• G. Oren

    Good post Dave, Phil makes a good comment about Mike Warnke – I still have a copy of his tape about Halloween being Satan’s holiday etc.. (purchased around 1987 – at the beginning of my charismatic phase). It is curious what has happened in the past 30 years or so with regard to the evangelical christian attitude toward halloween. I think the desire to reject the traditional fun of halloween comes from the notion that the “Church” in the good-ole-USA is being overwhelmed by worldliness and the temptations of the devil etc.. It is an attempt to be separate and distinct from the “world”, in a rather painless way. They would say why dabble and play around with such dangerous ideas of evil, why try to make it attractive? There is also a kind of faddism in the evangelical community that makes certain things the cause of the moment – bashing halloween, KISS, heavy-metal-rock in general, back-masking on rock albums. We don’t lack for folks with great imaginations and no commonsense.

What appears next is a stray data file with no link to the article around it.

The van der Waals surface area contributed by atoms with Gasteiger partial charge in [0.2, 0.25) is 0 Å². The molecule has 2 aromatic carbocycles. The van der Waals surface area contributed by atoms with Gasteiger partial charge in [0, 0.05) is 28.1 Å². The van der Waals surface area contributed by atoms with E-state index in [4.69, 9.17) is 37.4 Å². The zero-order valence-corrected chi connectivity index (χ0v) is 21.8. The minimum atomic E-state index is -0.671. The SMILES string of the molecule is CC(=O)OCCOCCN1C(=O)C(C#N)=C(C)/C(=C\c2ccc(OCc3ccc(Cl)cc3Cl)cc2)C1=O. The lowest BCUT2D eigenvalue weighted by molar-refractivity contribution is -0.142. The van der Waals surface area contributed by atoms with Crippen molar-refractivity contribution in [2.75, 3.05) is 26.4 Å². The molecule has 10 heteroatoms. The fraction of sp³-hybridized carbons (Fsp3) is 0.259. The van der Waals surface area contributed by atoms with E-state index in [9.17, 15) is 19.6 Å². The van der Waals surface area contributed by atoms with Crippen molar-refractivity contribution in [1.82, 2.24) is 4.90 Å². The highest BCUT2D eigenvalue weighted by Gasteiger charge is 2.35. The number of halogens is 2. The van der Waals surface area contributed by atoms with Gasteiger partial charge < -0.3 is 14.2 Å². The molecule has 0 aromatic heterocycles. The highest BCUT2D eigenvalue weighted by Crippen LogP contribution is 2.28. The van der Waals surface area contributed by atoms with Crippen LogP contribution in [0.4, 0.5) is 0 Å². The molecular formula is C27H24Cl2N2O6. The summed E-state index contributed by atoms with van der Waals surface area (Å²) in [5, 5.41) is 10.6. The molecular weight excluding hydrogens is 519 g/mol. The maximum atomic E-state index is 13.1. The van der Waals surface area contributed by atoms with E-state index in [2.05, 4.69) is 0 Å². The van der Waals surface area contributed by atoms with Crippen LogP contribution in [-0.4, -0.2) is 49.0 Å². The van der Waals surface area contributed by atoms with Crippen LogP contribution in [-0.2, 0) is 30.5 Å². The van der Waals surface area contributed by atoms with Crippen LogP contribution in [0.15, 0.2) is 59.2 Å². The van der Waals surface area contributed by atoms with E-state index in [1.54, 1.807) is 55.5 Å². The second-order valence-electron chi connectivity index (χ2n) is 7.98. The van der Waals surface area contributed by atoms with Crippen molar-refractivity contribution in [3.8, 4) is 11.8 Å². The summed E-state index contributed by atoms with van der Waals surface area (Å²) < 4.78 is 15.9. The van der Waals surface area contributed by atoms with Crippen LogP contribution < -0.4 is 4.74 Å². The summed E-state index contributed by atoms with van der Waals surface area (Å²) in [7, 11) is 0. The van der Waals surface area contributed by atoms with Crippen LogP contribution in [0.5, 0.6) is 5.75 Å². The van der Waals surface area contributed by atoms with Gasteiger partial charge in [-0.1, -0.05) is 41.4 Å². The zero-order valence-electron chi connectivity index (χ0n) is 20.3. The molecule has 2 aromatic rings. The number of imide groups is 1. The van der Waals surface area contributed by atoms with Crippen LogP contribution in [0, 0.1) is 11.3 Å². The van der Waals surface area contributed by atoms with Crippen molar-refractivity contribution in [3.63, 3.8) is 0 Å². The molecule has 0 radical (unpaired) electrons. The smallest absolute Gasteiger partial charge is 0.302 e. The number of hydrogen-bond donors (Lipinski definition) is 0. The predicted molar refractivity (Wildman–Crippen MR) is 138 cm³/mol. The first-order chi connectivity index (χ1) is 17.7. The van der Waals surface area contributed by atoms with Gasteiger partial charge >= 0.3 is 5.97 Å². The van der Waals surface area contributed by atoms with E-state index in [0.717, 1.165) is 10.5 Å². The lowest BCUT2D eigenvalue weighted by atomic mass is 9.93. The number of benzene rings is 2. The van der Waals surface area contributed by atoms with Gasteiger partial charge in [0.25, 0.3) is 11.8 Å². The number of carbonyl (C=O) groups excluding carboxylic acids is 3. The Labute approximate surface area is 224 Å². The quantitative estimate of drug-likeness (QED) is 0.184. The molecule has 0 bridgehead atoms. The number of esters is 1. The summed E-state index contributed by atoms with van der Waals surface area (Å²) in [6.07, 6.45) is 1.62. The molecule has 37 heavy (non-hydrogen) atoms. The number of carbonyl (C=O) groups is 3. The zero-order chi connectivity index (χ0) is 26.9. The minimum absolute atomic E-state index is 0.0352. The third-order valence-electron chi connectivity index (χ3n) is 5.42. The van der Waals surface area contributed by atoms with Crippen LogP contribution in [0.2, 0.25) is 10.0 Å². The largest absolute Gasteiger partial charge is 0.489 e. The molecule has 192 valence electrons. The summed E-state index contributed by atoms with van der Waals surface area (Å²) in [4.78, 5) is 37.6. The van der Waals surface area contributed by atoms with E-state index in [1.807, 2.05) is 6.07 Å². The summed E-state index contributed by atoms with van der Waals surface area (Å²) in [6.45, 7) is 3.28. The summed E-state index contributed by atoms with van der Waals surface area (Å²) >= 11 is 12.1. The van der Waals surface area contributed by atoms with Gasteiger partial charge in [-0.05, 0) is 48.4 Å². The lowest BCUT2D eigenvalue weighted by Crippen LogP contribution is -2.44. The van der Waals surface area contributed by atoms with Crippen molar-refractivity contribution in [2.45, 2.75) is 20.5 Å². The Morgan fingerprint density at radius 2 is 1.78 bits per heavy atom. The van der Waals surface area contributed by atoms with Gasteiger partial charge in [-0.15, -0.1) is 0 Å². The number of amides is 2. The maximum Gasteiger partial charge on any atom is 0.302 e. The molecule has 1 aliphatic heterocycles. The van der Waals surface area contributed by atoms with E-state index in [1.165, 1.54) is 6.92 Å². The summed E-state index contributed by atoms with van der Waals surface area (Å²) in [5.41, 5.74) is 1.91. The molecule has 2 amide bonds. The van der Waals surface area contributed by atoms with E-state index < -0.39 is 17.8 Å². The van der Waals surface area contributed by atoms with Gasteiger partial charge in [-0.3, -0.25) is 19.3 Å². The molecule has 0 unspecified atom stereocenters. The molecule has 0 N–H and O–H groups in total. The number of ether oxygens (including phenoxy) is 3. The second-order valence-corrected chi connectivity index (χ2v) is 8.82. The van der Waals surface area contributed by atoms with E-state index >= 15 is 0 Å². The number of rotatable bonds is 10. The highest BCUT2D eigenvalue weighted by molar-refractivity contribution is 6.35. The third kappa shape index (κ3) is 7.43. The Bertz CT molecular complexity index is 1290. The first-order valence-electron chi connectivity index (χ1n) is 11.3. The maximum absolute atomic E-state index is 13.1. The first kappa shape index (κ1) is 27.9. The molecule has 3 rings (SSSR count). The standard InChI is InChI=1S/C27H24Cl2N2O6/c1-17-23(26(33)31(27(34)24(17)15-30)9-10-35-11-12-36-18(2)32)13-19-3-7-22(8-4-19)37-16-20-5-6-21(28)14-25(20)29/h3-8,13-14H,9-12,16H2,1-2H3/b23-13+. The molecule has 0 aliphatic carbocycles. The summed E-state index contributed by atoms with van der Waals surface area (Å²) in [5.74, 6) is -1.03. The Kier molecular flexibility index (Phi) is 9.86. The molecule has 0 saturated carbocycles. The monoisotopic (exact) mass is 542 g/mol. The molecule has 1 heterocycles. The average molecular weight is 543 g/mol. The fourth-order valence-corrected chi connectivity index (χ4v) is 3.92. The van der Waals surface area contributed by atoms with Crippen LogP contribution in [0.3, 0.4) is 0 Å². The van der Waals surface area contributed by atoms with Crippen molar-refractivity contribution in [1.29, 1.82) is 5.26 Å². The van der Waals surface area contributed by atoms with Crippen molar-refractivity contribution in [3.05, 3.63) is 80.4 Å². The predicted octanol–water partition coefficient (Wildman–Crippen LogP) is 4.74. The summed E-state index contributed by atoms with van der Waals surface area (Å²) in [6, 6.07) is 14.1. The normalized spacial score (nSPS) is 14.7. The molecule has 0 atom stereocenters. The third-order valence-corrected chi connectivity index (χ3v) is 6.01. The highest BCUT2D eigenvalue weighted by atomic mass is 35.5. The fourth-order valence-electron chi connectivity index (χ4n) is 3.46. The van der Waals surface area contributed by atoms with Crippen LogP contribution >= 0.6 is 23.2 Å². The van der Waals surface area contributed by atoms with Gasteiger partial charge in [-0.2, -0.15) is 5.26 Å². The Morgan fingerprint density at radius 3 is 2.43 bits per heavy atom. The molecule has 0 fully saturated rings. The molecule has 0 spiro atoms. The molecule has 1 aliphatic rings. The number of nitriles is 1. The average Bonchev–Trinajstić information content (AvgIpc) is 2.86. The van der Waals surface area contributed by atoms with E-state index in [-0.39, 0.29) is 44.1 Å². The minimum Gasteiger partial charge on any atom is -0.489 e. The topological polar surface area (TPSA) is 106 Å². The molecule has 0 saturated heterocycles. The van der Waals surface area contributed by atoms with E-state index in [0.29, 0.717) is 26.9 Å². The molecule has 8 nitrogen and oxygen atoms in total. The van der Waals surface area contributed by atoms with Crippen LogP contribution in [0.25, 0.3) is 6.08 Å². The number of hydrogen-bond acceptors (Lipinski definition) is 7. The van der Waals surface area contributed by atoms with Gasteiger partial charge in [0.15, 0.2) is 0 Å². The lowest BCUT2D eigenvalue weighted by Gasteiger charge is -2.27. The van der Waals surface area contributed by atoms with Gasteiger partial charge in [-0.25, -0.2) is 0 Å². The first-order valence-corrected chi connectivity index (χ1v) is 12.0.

Disco Stu, I’d agree with you on the progressives agenda for education, but I don’t think they have much problem with halloween – its a bible thumper problem.

  • If ‘faddism’ characterizes the evangelical community then perhaps they’ve kind of lost track of what they’re doing. Last I checked serious evangelical christianity shouldn’t be a movement of fads, but rather of deep and abiding faith in god and the bible. When they start getting concerned with fads and in particular with outward display of religious zeal, then they are moving away from faith and into the world of religiosity.

    And Stu, political correctness is just as offensive. I almost wrote an entirely different article about a family we know who won’t let their son dress up as a soldier or cowboy for halloween because he’d want to carry a gun, but I just couldn’t flesh that particular bit of craziness out into a full-length article.